City Market Vendors Air Concerns Over Proposed Relocation Plans

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City Market is currently held in the Water Street Garage City Market is currently held in the Water Street Garage
Michael Clark has been a vendor at the market for over 30 years Michael Clark has been a vendor at the market for over 30 years
Clark owns Planet Earth Diversified Clark owns Planet Earth Diversified

Not everyone is excited about a big new development that’s set to come to Charlottesville.

Vendors are airing some of their concerns pertaining to the design for City Market, which is currently intended to go inside of West2nd after it's completed. Plans for West2nd started back in 2014, and new questions are still popping up after multiple delays, new design plans, and a lot of money spent.

Farm-to-table is what Charlottesville City Market is all about, but some vendors say that moving it inside of West2nd would hinder that ambition.

“All of the entrepreneurs being able to pitch their pie business or bakery, or gluten-free products, things that would be so hard to get a business started are very easily accessible to anyone at the market,” says Michael Clark, the owner of Planet Earth Diversified.

Clark has a farm in Greene County and has been a vendor at the market for over 30 years.

With City Council’s approval, City Market will be relocated from the Water Street Garage to inside of West2nd. While some farmers are worried about this move and their ability to get all their products into a building, the lead developers say they shouldn’t worry because the design calls for multiple entrances for vendors.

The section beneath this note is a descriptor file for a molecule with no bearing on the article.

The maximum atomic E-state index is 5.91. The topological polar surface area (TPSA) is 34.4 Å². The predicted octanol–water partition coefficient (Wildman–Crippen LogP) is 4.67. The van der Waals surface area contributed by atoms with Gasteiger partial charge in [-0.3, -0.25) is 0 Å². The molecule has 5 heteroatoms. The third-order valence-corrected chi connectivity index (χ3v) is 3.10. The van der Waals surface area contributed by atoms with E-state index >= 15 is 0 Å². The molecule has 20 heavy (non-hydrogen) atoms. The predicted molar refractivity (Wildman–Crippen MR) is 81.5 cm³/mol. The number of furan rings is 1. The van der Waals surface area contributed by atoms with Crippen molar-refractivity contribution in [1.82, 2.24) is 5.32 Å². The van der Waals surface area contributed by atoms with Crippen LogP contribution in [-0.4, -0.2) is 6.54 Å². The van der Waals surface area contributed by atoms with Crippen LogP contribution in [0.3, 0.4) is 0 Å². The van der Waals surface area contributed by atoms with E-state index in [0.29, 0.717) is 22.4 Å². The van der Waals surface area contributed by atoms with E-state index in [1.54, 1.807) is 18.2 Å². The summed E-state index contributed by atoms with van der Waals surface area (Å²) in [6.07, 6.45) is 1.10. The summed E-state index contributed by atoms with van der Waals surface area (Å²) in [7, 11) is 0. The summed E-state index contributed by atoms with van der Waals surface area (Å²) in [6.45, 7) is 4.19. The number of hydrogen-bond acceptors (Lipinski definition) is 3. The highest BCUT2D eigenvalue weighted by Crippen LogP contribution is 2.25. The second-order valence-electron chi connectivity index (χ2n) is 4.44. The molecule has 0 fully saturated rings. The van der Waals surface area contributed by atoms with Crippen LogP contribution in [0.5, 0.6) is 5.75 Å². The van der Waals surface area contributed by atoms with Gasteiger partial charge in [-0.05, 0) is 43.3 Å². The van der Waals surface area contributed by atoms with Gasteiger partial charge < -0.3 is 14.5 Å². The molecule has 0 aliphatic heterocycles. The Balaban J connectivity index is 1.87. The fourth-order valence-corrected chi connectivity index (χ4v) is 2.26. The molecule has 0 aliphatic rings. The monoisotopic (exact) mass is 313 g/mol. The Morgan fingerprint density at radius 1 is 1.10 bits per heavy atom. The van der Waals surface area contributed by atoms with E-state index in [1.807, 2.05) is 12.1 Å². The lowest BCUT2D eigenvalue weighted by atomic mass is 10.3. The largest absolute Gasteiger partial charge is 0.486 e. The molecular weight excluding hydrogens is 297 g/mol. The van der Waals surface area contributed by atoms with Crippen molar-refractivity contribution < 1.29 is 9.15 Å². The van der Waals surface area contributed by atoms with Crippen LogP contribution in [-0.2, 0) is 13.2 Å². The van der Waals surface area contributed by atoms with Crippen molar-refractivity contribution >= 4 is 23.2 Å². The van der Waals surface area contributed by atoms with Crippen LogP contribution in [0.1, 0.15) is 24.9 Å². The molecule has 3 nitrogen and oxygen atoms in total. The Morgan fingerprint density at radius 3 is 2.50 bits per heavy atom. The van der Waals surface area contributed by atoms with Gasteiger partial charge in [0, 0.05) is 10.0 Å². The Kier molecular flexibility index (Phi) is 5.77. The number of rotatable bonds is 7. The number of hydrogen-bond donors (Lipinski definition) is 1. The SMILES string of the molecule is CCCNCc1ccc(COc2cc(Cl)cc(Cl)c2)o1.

“Two off of South Street, two off of Second Street, two from the parking area, from the parking deck, and then also one from the grand entrance off of Water Street,” says Keith Woodard, the lead developer.

Back in 2014, the city submitted a request for proposal to developers asking for a more permanent location for City Market to be held.

Clark says he is not upset with Woodard, but says his design team does not understand the complexity of the market. Clark says the new design would require every vendor to have a refrigeration truck.

“From eggs to lettuce, and it’s going to get more difficult in the future,” says Clark. “So it won’t be just a few big refrigerated trucks, everybody will have to have active refrigeration and they are really missing that.”

In West2nd's most recent special-use permit request to City Council, Woodard requested that a 10th floor be added to the building.

"The project includes retail and office and residential, and we're very encouraged,” says Woodard.

The plaza has space for about 76 vendors outside, and 20-30 vendors inside. The space will also have access to restrooms and electricity, which is something the current market does not have.

But still, farmers like Clark say maybe it's time the city invests where the market already stands rather than trying to construct a new home for it.

“I think if the City Council really looked at that, it would suddenly see this phenomenal value and maybe even think that the city could continue to own that lot and should make it a public facility,” says Clark.

Charlottesville Parks and Recreation has endorsed Woodard’s final plan.

The West2nd special-use permit is slated to be on City Council’s agenda for its meeting on Monday, March 19. If it does not get approved, the City Market would move from where it is now to the lot across the street that is on a slight hill.

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